Of the three main parties, it is Labour that is the least toxic, with 46 per cent of voters saying that they would "consider" voting for the party compared to 40 per cent for the Tories. While 35 per cent say that they would "definitely not" vote for Labour, 43 per cent say that they would "definitely not" vote for the Tories, placing a notable cap on Conservative support. Labour, by contrast, is fishing in a larger pool. 

Faced with this disadvantage, the Tories console themselves with the thought that Ed Miliband's unpopularity will deny his party victory (the Labour leader is known as their "secret weapon"). Miliband's approval rating is currently -33 compared to Cameron's -18 and the Tory leader has consistently led as "the best prime minister" (most recently by 35-20). 

But while Cameron's greater popularity could save the day for the Tories, it is complacent of the party to assume as much. History shows that a well-liked (or, more accurately, less disliked) leader is no guarantee of electoral success. In the final poll before the 1979 election, Jim Callaghan enjoyed a 19-point lead over Margaret Thatcher as "the best prime minister" but that didn't stop the Conservatives winning a majority of 44 seats. Similarly, in the 1970 election, Harold Wilson's personal lead over Ted Heath (a 51 per cent approval rating compared to one of 28 per cent for Heath) didn't stop Labour going down to a decisive defeat. 

In 2010, David Cameron's lead over Gordon Brown wasn't enough to deliver the Tories a majority. In 2015, his lead over Miliband may not be enough to deny Labour victory. 

5. The Lib Dem incumbency bonus will hurt the Tories

More than any other party, the Lib Dems benefit from an incumbency bonus, with their MPs typically polling between 5 and 15 per cent more than the party's other candidates. As the Eastleigh by-election demonstrated, in those seats where the party is well organised and where it can appeal for tactical votes from Labour supporters, it can still win. In 2015, this will largely be a problem for the Tories, who are in second place in 37 of the Lib Dems' 57 seats. The potential for the Tories to make large gains from the Lib Dems to compensate for the marginal seats they will lose to Labour is limited. 

Labour needs a lead of just 1 per cent to win a majority, compared to a lead of 7 per cent for the Tories. Photograph: Getty Images.

George Eaton is political editor of the New Statesman.

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Only the mainstream right has the power to stop the populist right

The lessons of Milo Yiannopoulous's sudden fall from grace.

Alas, poor Milo Yiannopoulos, we hardly knew ye. Well, actually, that's not true. I first encountered Yiannopolous in 2012, when he tried to slut-shame a friend of mine, sex blogger Zoe Margolis, after she criticised his tech site, the Kernel.  "We write about how tech is changing the world around us," he tweeted. "You write about how many cocks you've sucked this week. Back off."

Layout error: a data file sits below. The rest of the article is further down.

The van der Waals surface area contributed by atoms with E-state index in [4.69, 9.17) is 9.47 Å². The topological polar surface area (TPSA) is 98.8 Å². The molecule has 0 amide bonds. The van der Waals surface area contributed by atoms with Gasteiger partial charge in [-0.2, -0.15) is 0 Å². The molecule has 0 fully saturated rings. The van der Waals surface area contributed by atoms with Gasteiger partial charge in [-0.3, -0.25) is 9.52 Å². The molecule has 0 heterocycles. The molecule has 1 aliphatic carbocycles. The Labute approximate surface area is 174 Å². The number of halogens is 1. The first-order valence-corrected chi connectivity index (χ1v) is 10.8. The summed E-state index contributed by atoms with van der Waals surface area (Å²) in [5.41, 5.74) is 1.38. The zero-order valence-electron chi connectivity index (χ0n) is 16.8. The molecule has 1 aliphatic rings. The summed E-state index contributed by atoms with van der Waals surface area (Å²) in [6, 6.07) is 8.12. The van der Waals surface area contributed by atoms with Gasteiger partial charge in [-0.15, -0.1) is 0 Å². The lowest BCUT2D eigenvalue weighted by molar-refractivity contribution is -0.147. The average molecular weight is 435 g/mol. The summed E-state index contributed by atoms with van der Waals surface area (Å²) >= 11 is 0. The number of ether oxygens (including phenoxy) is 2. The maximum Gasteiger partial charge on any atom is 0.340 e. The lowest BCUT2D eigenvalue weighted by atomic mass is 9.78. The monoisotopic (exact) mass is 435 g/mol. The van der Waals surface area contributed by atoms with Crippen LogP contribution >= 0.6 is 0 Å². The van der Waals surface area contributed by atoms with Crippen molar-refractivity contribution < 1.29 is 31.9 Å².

It was a typical Milo performance. Flashy, provocative - and steeped in misogyny. 

Fast-forward five years and he had managed to parlay those qualities into a gig with Breitbart, a public speaking tour, and until yesterday, a $250,000 book deal with Simon & Schuster. But last night, that was cancelled, "after careful consideration". Yiannopolous's invitation to speak at the Conservative Political Action Conference had been cancelled hours before. Over the years, CPAC has hosted Ronald Reagan, George W Bush and all the Hall of Fame right-wing blowhards: Glenn Beck, Rush Limbaugh, Sean Hannity. 

What changed CPAC's mind? On 18 February, the organisation had tweeted that "free speech includes hearing Milo's important perspective".

Milo's important perspective on what was left unanswered, because it is unanswerable. Does anyone, really, think that Milo Yiannopoulos has deep and rigorously researched convictions? That his statements on feminism, on transgender people, or his criticisms of Ghostbusters actor Leslie Jones, spring from some deep well of evidence and sincerity?

Do me a favour.

Yiannopoulos was invited to CPAC to do what he does: be outrageous. To give the attendees a frisson of excitement at being in the presence of someone so notorious, someone willing to "say the unsayable". To outrage the left, and remind those watching of the gulf between them and the people waving placards outside.

Except the provocateur is finding out that some things really are unsayable. Some things - all his previous things, in fact - are extremely sayable, as long as you have the protection of the mainstream right and a media industry which craves - and monetises - attention. But a few are not.